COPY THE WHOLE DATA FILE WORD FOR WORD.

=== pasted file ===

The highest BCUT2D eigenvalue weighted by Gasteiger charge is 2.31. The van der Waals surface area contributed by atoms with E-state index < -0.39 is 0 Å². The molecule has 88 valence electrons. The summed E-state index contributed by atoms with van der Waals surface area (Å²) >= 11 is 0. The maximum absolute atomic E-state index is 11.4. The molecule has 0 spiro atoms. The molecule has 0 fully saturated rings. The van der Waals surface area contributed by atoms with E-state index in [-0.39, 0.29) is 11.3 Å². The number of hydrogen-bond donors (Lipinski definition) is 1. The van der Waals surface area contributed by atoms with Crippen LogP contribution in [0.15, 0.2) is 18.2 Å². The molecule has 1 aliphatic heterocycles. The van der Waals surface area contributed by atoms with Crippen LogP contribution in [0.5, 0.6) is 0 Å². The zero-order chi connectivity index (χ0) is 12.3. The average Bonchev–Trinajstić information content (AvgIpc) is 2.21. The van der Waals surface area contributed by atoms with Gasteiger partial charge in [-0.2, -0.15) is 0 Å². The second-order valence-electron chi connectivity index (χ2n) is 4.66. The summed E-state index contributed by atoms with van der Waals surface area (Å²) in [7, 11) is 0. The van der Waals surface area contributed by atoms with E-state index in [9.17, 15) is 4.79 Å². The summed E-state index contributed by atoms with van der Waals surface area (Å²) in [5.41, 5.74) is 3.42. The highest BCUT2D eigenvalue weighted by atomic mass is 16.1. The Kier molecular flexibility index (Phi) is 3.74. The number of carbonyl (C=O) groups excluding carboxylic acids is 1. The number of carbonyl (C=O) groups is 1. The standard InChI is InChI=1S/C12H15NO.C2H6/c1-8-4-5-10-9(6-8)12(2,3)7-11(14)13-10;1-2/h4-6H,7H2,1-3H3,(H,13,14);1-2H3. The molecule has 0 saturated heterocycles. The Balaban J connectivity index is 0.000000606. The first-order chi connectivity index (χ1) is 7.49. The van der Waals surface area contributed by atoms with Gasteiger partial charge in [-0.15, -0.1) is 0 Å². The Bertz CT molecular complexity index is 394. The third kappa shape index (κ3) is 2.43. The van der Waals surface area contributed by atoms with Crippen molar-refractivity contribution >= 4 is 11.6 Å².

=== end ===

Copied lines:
The highest BCUT2D eigenvalue weighted by Gasteiger charge is 2.31. The van der Waals surface area contributed by atoms with E-state index < -0.39 is 0 Å². The molecule has 88 valence electrons. The summed E-state index contributed by atoms with van der Waals surface area (Å²) >= 11 is 0. The maximum absolute atomic E-state index is 11.4. The molecule has 0 spiro atoms. The molecule has 0 fully saturated rings. The van der Waals surface area contributed by atoms with E-state index in [-0.39, 0.29) is 11.3 Å². The number of hydrogen-bond donors (Lipinski definition) is 1. The van der Waals surface area contributed by atoms with Crippen LogP contribution in [0.15, 0.2) is 18.2 Å². The molecule has 1 aliphatic heterocycles. The van der Waals surface area contributed by atoms with Crippen LogP contribution in [0.5, 0.6) is 0 Å². The zero-order chi connectivity index (χ0) is 12.3. The average Bonchev–Trinajstić information content (AvgIpc) is 2.21. The van der Waals surface area contributed by atoms with Gasteiger partial charge in [-0.2, -0.15) is 0 Å². The second-order valence-electron chi connectivity index (χ2n) is 4.66. The summed E-state index contributed by atoms with van der Waals surface area (Å²) in [7, 11) is 0. The van der Waals surface area contributed by atoms with E-state index in [9.17, 15) is 4.79 Å². The summed E-state index contributed by atoms with van der Waals surface area (Å²) in [5.41, 5.74) is 3.42. The highest BCUT2D eigenvalue weighted by atomic mass is 16.1. The Kier molecular flexibility index (Phi) is 3.74. The number of carbonyl (C=O) groups excluding carboxylic acids is 1. The number of carbonyl (C=O) groups is 1. The standard InChI is InChI=1S/C12H15NO.C2H6/c1-8-4-5-10-9(6-8)12(2,3)7-11(14)13-10;1-2/h4-6H,7H2,1-3H3,(H,13,14);1-2H3. The molecule has 0 saturated heterocycles. The Balaban J connectivity index is 0.000000606. The first-order chi connectivity index (χ1) is 7.49. The van der Waals surface area contributed by atoms with Gasteiger partial charge in [-0.15, -0.1) is 0 Å². The Bertz CT molecular complexity index is 394. The third kappa shape index (κ3) is 2.43. The van der Waals surface area contributed by atoms with Crippen molar-refractivity contribution >= 4 is 11.6 Å².